Still Bearing Fruit in Old Age

The Question
“So, when do you plan to retire Jack?” somebody texted me last week when Jo and I were celebrating my 82nd birthday by ourselves at home. Hmm, a provocative question. I thought about it for a while.

I started earning a wage as an electrician’s helper when I was 13 years old. In the past 69 years I have been employed by more than a dozen different organizations and businesses. Some notable occupations: mental institute orderly, pastor, linguist, Bible translator, CEO of Wycliffe organization, fundraiser, motivational speaker.

The Answer . . . Sort of
I have “retired” from all these jobs and positions, and for the past few years I’ve focused on a career in writing and publishing five books of God-stories, the first volume of my memoirs and am working on the next two volumes. After that, if God grants me physical and mental health for a few more years, I want to complete the half-finished children’s stories books on my computer and in my head.

The Angelic Visit Twenty Years Ago
“Jack,” my supervisor said, “as the new CEO of Wycliffe Caribbean, the first problem you need to tackle is the accounting system. It’s a mess.”
I’m the WordMan, I thought, not the NumberMan. Sending me to fix a finance accounting system is as helpful as sending a firefighter to aim his spouting hose at a drowning man.
The bookkeeper explained that Caribbean countries use a British system of accounting, but Wycliffe uses the North American system. No wonder things got confused!
I explained the problem to Wycliffe International’s VP of Finance, asked for help and got it.

A few weeks later a retired couple arrived from Great Britain. They were experienced accountants familiar with both British and American accounting systems and started work immediately. In a couple of weeks, they had solved the problems, revised our procedures, written a new manual, and trained our staff in the updated system. Then they left to enjoy a week on the beach before returning home – job well done. Not even angels could have done it better. Maybe they were.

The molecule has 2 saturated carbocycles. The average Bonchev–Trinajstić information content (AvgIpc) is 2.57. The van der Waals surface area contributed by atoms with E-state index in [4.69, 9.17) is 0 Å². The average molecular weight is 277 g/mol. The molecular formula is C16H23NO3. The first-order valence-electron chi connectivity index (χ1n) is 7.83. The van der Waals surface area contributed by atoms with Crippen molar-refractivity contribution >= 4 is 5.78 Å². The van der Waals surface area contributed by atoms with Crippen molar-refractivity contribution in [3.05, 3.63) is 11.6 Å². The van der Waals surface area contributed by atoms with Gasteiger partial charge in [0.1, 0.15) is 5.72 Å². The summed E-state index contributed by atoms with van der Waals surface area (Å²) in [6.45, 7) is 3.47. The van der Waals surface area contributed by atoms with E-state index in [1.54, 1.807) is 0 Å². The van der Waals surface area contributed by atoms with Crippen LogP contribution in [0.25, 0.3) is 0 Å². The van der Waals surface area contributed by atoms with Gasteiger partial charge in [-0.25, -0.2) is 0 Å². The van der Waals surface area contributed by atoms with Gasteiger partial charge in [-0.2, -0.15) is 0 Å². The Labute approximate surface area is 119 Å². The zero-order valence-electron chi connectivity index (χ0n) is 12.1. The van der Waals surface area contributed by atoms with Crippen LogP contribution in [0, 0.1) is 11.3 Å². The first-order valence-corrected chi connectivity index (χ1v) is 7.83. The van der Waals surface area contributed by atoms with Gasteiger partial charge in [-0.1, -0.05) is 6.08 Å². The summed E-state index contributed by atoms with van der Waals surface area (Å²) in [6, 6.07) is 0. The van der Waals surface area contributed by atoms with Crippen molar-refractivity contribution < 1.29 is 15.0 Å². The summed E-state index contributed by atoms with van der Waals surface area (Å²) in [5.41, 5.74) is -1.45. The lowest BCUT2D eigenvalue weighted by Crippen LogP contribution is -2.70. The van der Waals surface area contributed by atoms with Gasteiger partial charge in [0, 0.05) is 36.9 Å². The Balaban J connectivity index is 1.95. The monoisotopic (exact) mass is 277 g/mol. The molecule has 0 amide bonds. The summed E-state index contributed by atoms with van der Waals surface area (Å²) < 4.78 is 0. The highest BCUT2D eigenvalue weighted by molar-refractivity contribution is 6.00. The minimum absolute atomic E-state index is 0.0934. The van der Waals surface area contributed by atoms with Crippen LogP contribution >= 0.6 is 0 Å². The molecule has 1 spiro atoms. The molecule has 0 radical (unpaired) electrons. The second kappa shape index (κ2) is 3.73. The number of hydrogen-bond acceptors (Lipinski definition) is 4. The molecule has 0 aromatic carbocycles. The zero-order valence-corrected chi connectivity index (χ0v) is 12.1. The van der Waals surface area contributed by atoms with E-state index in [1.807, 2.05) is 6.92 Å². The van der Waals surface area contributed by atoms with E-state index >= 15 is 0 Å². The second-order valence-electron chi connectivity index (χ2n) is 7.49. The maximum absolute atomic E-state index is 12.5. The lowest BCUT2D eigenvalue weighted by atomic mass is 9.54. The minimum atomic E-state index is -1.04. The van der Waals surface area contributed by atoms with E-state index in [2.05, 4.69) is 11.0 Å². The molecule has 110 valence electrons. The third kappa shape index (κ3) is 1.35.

Oh, how I appreciated those volunteers! We happily provided hospitality and meals. They radiated good will and oozed expertise. Like God the Creator, they turned our chaos into order.

This couple was neither the first nor the last of many highly effective retired people who practiced their skills on the mission field. I asked some of these folk why they volunteered. Here are their answers:

The Testimonials

  1. I hope God gives me many years of healthy retirement since I just love helping missionaries use their computers more effectively.
  2. In our retirement, we want to focus on what is important in our lives. So, we spend lots of quality time with our grand kids, but we also volunteer where we can use our experience in printing and publishing to help build God’s kingdom.
  3. Since I enjoyed certain aspects of my career more than others, I look for opportunities to volunteer my services in God’s service in missions in the areas I enjoy the most.
  4. My wife and I volunteer on the mission fields where we can use our chiropractic skills to improve people’s lives, but work at our own pace and on our own time schedule. We usually include a time of vacation after our volunteer service.
  5. I have always loved being a businessman. Now I love consulting on site with people who have gone overseas to start a business that meets physical, economic and spiritual needs.
  6. During my career as a medical teacher I missed the hands-on service to people in medical need. Now that I’m retired, I focus on volunteering where I can directly meet the needs of individuals and show my love to them as I build God’s Kingdom.
  7. I’m now 85 years old. I look on the two years in our late seventies that my wife and I spent overseas helping Bible translators become more effective as the greatest two years of my life.

The Opportunities